Academic journal article Texas Review of Law & Politics

Judicial Review of Special Interest Spending: The General Welfare Clause and the Fiduciary Law of the Founders

Academic journal article Texas Review of Law & Politics

Judicial Review of Special Interest Spending: The General Welfare Clause and the Fiduciary Law of the Founders

Article excerpt


In the 2006 elections, Democrats broke twelve years of congressional Republican rule, taking control of both houses of Congress.1 The Democrats' victory may have been attributable in part to public dissatisfaction with special interest spending and the corruption it spawned. Especially notable had been the stunning increase in congressional "earmarks"-designations in appropriation bills that money be spent only for particular projects in particular locations2-a practice that President Bush also has decried.3

Certainly there is widespread sentiment that Congress is spending too much time ladling from the pork barrel and conniving with the lobbyists tiiereby accommodated. Pork barrel spending is, on balance, wasteful in the sense that it significantly reduces aggregate social welfare.4 In 1996, a Republican Congress admitted as much, and attempted to curb the practice by granting a line item veto to the President.5 That effort proved abortive. Earmarking in particular continued to grow at an astonishing rate. During the ensuing eight years, the annual number of earmarks rose from around 3,000 to over 14.000.7

Because of strong congressional incentives toward special interest spending, a mere change in party control is unlikely to bring a lasting cure.8 Moreover, since 1936, when the Supreme Court converted the Taxation Clause of Article I, section 8 into an omnibus "Taxing-and-Spending Clause,"9 the Court invariably has deferred to congressional determination that spending programs, no matter how narrowly targeted or remote from enumerated purposes, somehow "provide for . . . the general Welfare of the United States."10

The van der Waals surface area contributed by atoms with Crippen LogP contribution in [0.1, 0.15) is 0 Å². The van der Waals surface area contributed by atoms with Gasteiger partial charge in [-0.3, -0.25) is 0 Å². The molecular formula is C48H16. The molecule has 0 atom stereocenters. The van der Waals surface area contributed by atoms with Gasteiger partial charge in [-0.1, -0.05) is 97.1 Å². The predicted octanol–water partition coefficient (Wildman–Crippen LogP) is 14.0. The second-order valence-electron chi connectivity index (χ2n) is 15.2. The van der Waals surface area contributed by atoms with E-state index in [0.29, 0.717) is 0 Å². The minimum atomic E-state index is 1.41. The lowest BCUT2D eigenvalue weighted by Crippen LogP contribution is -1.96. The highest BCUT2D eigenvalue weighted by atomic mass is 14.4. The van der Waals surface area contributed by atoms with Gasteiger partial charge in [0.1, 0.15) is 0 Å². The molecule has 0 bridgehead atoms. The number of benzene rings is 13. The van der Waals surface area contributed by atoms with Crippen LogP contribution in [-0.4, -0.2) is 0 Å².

Virginia's Solicitor General recently argued that, based on the Supreme Court's language in a recent Spending Power case, more searching judicial review may be forthcoming.11 Thus far, it has not been, and judging by the state of the literature, few legal academics seem particularly concerned about the matter.12

Two notable exceptions are Professors Lynn Baker and John Eastman. They maintain that, at least beyond a certain point, special interest spending is not just a practical problem, but may have negative constitutional implications: that it may violate the "general Welfare" limitation in the Taxing-and-Spending Clause.13 They contend that more rigorous judicial review is in order.14

As I have shown previously, the "general Welfare" limitation was one of a number of provisions inserted to impose fiduciary-style rules on the new federal government-in this case the duty of impartiality.15 This Article explores the fiduciary law of the founding generation to determine whether it was part of the constitutional design for the Judiciary to review special interest appropriations, and, if so, how the courts might proceed. My findings suggest that, at least from the standpoint of the original understanding of the Constitution, prior judicial deference to the Legislature has been excessive: Professors Eastman and Baker are on solid constitutional ground in arguing for a more searching standard of review.


A. The Rhetoric

Justice Stephen Breyer has pointed out that the purposes motivating the Founders' adoption of the Constitution should guide judges in interpreting the document's specific provisions. Presumably, therefore, the Founders'17 motivating purposes are relevant to interpreting the "general Welfare" language in the Taxing-and-Spending Clause.

One such purpose, and a very important one, was to adopt for America a federal government whose conduct would mimic that of the private-law fiduciary.18 This was to be accomplished both by the manner in which the government was structured and by imposing on public officials obligations comparable to those owed by their private sector counterparts.19

The Founders did not invent this idea. Elements of the fiduciary model extend back to Aristode and Cicero;20 and during the English constitutional struggle of the seventeenth and eighteenth centuries, it had emerged as a principal criterion of free government. …

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